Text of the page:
Infectious Agents and Cancer is introducing a new section of Clinical Oncology with the main objective of stimulating debate through articles published in the section. Infectious diseases have been the major causes of morbidity and mortality in human populations, and have dominated the medical approach to clinical and public health. Successful efforts to control mortality from acute infections have paved the way for chronic, mostly indolent, infections to become major causes of morbidity. Cancer, hitherto thought to be rare in resource-limited settings, is becoming a major contributor. The changes in mortality patterns are due, in part, to diseases linked to rapid changes in lifestyle, urbanization, and pollution. These diseases include many of the non-infection associated cancers. However, there is a dearth of information about the burden, pathogenesis, and therapeutic approaches about cancer in resource-limited countries. There are also substantial other challenges, including economic, infrastructure, technology, and personnel. The Journal advocates for interactive local-global (lo-bal) efforts to generate relevant knowledge about cancer burden, pathogenesis, and therapeutic approaches using a bottom-up approach to sharpen the focus on local and global relevance of research and clinical and public practice, particularly in resource-limited countries. The section on Clinical Oncology in Infectious Agents and Cancer will harness these "lo-bal" strategies to reduce substantially the time from concept, discovery, and development and implementation of locally and globally applicable diagnostic and therapeutic technologies. © 2013 Buonaguro et al.; licensee BioMed Central Ltd. Source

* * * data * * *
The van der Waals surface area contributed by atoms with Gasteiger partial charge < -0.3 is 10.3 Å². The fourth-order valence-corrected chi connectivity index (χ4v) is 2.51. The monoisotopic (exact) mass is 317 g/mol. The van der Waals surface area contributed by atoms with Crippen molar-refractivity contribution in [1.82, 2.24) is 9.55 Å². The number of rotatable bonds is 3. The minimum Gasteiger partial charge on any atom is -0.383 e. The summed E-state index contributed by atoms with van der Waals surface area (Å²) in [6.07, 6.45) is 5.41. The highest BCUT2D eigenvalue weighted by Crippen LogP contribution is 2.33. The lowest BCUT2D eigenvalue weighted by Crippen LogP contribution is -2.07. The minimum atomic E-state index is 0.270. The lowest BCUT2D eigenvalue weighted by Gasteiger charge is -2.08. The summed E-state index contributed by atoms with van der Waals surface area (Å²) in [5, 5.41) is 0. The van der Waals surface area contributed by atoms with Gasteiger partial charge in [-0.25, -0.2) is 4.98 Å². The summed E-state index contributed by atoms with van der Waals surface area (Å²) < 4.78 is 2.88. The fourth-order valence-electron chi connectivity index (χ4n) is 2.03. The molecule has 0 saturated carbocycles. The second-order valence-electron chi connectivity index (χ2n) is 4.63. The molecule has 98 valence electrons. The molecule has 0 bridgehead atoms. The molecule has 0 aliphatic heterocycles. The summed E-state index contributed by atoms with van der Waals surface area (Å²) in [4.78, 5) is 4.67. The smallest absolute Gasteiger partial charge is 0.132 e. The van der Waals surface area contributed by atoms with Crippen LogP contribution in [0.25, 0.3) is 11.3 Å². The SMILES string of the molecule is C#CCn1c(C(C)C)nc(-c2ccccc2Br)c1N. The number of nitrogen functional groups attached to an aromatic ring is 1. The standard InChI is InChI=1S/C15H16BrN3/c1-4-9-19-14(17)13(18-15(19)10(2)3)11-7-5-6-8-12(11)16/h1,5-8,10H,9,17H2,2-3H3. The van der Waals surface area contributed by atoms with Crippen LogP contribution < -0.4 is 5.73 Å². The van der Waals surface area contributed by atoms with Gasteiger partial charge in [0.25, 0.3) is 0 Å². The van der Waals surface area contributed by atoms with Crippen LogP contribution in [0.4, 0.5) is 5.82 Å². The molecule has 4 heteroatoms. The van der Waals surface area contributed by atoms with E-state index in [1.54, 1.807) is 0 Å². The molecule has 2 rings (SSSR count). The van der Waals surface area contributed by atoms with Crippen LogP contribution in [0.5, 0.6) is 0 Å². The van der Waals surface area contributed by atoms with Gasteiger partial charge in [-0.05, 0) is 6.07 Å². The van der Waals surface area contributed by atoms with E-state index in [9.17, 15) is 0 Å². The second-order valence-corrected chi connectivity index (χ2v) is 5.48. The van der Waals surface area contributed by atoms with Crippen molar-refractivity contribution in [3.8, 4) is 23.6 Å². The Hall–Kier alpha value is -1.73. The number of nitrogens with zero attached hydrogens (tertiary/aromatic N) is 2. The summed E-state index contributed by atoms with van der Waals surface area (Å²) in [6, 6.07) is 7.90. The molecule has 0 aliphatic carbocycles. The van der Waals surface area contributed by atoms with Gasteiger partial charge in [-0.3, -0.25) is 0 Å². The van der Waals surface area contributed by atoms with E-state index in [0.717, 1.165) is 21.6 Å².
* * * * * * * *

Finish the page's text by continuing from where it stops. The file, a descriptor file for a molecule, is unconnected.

Kersten E.,University of California at San Francisco | Scanlan P.,Ocean Road Cancer Institute | Scanlan P.,A+ Network | Dubois S.G.,University of California at San Francisco | Matthay K.K.,University of California at San Francisco
Pediatric Blood and Cancer